What if we could preserve the familiarity of natural language, while better managing user expectations and simplifying the system to boot? That’s exactly what my student Jesse Mu set out to study. The idea was to use what we called a restricted language interface, one that is a well-chosen subset of full natural language.

Jesse designed an experiment where participants played an interactive computer game called SHRDLURN. In this game, the player is given a set of blocks of different colours, and a “goal”, which is the winning arrangement of blocks. The player types instructions to the computer such as “remove the red blocks” and the computer tries to execute the instruction. The interesting bit is that the computer doesn’t understand language to begin with. In response to a player instruction, it presents the player with a list of block arrangements, and the player picks the arrangement that fits their instructions. Over time, the computer learns to associate instructions with the correct moves, and the correct configuration starts appearing higher up in the list. The system is perfectly trained when the first guess on its list is always the one the player intended.

Sixteen participants took part in our experiment. Half of them played the game with no restriction, but the other half were given specific instructions: they were only allowed to use the following 11 words: all, cyan, red, brown, orange, except, leftmost, rightmost, add, remove, to.

We measured the quality of the final system (i.e., how successfully the computer learnt to map language to instructions) as well as the cognitive load on participants. We found, unsurprisingly, that in the non-restricted setting people used a much wider variety of words, and much longer sentences. However, the restricted language participants seemed to be able to train their systems more effectively. Participants in the restricted language setting also reported needing less effort, and perceived their performance to be higher.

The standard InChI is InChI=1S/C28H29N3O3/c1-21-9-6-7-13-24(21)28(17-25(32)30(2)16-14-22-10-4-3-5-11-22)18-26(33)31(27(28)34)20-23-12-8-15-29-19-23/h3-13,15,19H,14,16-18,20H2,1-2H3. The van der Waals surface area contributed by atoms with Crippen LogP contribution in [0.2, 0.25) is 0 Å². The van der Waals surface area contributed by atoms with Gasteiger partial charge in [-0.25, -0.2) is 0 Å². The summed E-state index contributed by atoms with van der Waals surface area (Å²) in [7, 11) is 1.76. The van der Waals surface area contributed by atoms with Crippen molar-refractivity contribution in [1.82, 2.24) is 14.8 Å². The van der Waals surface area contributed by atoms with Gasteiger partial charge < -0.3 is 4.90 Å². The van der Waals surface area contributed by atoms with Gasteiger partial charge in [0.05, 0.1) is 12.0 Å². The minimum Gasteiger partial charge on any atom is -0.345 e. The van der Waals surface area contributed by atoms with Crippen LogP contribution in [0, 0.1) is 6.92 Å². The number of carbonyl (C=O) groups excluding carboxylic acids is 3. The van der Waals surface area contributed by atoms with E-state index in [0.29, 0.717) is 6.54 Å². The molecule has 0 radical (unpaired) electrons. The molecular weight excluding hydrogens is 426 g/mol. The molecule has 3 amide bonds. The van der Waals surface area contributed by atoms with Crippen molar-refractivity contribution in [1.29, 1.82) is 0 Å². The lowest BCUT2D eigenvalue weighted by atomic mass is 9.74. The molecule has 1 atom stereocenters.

By imposing restrictions, we achieved the same or better system performance, without detriment to the user experience – indeed, participants reported lower effort and higher performance. We think that a guided, consistent language helps users understand the limitations of a system. That’s not to say we’ll never desire a system that understands arbitrary human language. But given the current capabilities of AI systems, we will see diminishing returns in user experience and performance by attempting to accommodate arbitrary natural language input. Rather than considering one of two extremes – a specialised graphical user interface vs a completely natural language interface, designers should consider restricted language interfaces which trade-off full expressiveness for simplicity, learnability and consistency.

Here’s a summary in the form of a poem:

It was not meant to be this way
You cannot understand

This human dance of veiled intent
The spoken word and written hand

But let us meet at halfway point
And share our thoughts with less

To know each other’s will and wish
— not guess

Mu, Jesse, and Advait Sarkar. “Do We Need Natural Language?: Exploring Restricted Language Interfaces for Complex Domains.” In Extended Abstracts of the 2019 CHI Conference on Human Factors in Computing Systems, p. LBW2822. ACM, 2019. https://dl.acm.org/citation.cfm?doid=3290607.3312975

# Talking to a bot might help with depression, but you won’t enjoy the conversation

Mental illness is a significant contributor to the global health burden. Cognitive Behavioural Therapy (CBT) provided by a trained therapist is effective. But CBT is not an option for many people who cannot travel long distances, or take the time away from work, or simply cannot afford to visit a therapist.

To provide more scalable and accessible treatment, we could use Artificial Intelligence-driven chatbots to provide a therapy session. It might not (currently) be as effective as a human therapist, but it is likely to be better than no treatment at all. At least one study of a chatbot therapist has shown limited but positive clinical outcomes.